What is Media Mix Modeling – And Why Should You Care?

Traditional models of PR measurement no longer work (i.e. AVEs). Digital has become intrinsic to the PR and communications landscape, and diversification is forcing measurement to become more innovative than ever. Both PR agencies and in-house communications professionals are struggling with this shift.

“As planning lead for public relations, I constantly deal with the need for better data to define a business problem and set ROI (Return On Investment) measurement beyond free PR coverage,” says Marion McDonald managing director, strategy and measurement, Asia Pacific Ogilvy Public Relations.

For the past several years industry organizations, PR professionals, and experts have attempted to experiment with new models for accurate measurement of PR outcomes and the value of corporate communications to an organization. On a broader level, this presents challenges because traditional media relations has become a singular (and increasingly narrow) part of the overall scope of public relations. As the industry continues to broaden and diversify, areas that were once considered only creative advertising tend to overlap with PR and communications. In a time where measurement is increasingly critical, it’s becoming more and more complex to do.

A new approach

Have you heard of Media Mix Modeling? Sometimes called MMM, it’s an analysis technique that allows marketers to measure the impact of their marketing and advertising campaigns to determine how various elements contribute to their overall goals. Media mix modeling provides insights that allow marketers to refine their campaigns based on several factors. For example, marketers can create campaigns that will better drive engagement and sales based on things like consumer trends and external influences.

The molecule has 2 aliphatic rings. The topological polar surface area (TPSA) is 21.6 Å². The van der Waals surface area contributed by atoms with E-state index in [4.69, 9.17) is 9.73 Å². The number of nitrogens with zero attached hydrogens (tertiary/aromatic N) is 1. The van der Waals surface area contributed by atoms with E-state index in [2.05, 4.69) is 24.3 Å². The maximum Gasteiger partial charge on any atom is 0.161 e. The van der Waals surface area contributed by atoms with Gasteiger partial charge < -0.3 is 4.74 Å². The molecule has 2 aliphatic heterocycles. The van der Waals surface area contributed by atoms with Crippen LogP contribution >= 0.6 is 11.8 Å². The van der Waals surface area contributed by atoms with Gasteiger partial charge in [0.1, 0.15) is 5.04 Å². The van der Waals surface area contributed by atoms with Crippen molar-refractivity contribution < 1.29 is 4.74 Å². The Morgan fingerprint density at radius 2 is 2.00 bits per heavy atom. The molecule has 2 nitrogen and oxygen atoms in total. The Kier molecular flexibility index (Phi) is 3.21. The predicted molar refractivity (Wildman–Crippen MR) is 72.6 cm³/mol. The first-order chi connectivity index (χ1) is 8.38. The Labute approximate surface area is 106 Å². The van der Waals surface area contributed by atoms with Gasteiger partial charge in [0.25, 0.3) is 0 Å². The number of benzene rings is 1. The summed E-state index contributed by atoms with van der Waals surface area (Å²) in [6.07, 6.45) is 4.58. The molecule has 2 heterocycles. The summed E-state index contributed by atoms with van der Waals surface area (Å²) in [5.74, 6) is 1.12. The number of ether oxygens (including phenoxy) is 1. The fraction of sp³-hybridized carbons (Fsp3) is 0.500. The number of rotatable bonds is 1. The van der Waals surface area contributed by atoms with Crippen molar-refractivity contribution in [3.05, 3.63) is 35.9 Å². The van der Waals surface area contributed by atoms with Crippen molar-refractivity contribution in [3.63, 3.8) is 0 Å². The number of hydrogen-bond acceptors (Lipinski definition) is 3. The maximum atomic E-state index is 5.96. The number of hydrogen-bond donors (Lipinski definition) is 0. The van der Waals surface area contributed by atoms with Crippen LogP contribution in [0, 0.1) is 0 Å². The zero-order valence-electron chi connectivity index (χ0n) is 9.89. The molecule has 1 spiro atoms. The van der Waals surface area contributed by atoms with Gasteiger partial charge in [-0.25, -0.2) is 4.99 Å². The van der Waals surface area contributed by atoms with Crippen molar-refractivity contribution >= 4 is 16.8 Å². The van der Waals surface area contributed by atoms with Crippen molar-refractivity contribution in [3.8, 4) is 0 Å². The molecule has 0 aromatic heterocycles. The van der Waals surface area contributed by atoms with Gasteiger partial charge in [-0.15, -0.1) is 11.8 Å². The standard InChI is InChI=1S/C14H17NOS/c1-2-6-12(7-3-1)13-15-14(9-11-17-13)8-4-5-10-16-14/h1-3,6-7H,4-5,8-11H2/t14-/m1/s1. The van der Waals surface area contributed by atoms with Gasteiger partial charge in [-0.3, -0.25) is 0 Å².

How does MMM work?

MMM leverages aggregate data. As part of this function, MMM is able to evaluate a wider range of channels, whether traditional or digital. It also allows marketers to factor in external influences such as promotions, seasonality, or other variables that were previously not addressed.

MMM draws “market-influencing” data from disparate sources, applies advanced statistical analysis, and provides insights into the efficiency and effectiveness of ongoing marketing programs. Leveraging traditional variables like sales, advertising Gross Rating Points (GRP), or a content analysis of news coverage, researchers are able to examine data to create a more complete view of the marketplace and draw a conclusion about the impact on sales.

MMM seeks to quantify the impact of individual marketing activities on sales volume. It does so by accounting for the effects of controllable elements like advertising and pricing, as well as semi-controllable things like PR or sponsorships. Layered with those variables are uncontrollable external circumstances, and together it’s possible to calculate the relative and absolute returns of each particular marketing activity. This enables marketers to determine their best budget allocations among different marketing platforms, because MMM takes each communication expense into account. This model helps marketing leadership to understand at a very real level what parts of marketing spend are being wasted.

The downside? The model is only as good as the inputs it receives. Garbage in, garbage out, as they say. And it can be very difficult to take into account every possible factor that could drive sales. That’s because PR professionals are not trained in statistical modeling, and people with that particular mathematical skill set are not very familiar with PR in the marketing communications mix.

So what does Media Mix Modeling mean for your organization?

Media Mix Modeling could provide some of the most accurate and robust insight into marketing impact. However, a number of factors need to be met to truly determine ROI, allocate future spend, and create sales forecasts. To learn more about how MMM works and if it might be worth exploring, watch for our second blog on the topic. In our next post, we’ll share examples of how MMM works, how it’s different from just data-driven attribution, and what is needed to implement MMM.